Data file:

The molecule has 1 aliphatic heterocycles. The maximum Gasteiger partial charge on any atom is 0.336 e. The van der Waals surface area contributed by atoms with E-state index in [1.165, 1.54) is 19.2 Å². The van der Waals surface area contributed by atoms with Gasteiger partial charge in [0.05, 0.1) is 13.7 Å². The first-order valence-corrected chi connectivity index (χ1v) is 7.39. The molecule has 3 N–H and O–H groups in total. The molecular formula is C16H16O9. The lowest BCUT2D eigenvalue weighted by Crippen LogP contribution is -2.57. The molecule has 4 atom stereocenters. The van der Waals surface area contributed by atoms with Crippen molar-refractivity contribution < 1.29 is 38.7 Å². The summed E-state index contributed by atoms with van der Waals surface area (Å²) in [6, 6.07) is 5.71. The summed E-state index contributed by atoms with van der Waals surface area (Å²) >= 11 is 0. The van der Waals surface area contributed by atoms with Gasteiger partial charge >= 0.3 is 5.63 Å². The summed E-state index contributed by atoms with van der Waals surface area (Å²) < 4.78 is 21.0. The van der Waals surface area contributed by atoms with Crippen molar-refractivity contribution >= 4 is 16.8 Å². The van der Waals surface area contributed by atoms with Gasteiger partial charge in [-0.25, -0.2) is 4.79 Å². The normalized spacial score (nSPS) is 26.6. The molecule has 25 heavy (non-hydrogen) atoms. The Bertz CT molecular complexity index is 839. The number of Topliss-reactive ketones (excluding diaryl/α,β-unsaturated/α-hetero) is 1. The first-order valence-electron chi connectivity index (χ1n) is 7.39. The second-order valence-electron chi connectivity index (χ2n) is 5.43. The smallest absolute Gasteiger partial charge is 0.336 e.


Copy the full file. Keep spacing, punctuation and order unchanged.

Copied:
The molecule has 1 aliphatic heterocycles. The maximum Gasteiger partial charge on any atom is 0.336 e. The van der Waals surface area contributed by atoms with E-state index in [1.165, 1.54) is 19.2 Å². The van der Waals surface area contributed by atoms with Gasteiger partial charge in [0.05, 0.1) is 13.7 Å². The first-order valence-corrected chi connectivity index (χ1v) is 7.39. The molecule has 3 N–H and O–H groups in total. The molecular formula is C16H16O9. The lowest BCUT2D eigenvalue weighted by Crippen LogP contribution is -2.57. The molecule has 4 atom stereocenters. The van der Waals surface area contributed by atoms with Crippen molar-refractivity contribution < 1.29 is 38.7 Å². The summed E-state index contributed by atoms with van der Waals surface area (Å²) in [6, 6.07) is 5.71. The summed E-state index contributed by atoms with van der Waals surface area (Å²) >= 11 is 0. The van der Waals surface area contributed by atoms with Gasteiger partial charge >= 0.3 is 5.63 Å². The summed E-state index contributed by atoms with van der Waals surface area (Å²) < 4.78 is 21.0. The van der Waals surface area contributed by atoms with Crippen molar-refractivity contribution >= 4 is 16.8 Å². The van der Waals surface area contributed by atoms with Gasteiger partial charge in [-0.25, -0.2) is 4.79 Å². The normalized spacial score (nSPS) is 26.6. The molecule has 25 heavy (non-hydrogen) atoms. The Bertz CT molecular complexity index is 839. The number of Topliss-reactive ketones (excluding diaryl/α,β-unsaturated/α-hetero) is 1. The first-order valence-electron chi connectivity index (χ1n) is 7.39. The second-order valence-electron chi connectivity index (χ2n) is 5.43. The smallest absolute Gasteiger partial charge is 0.336 e.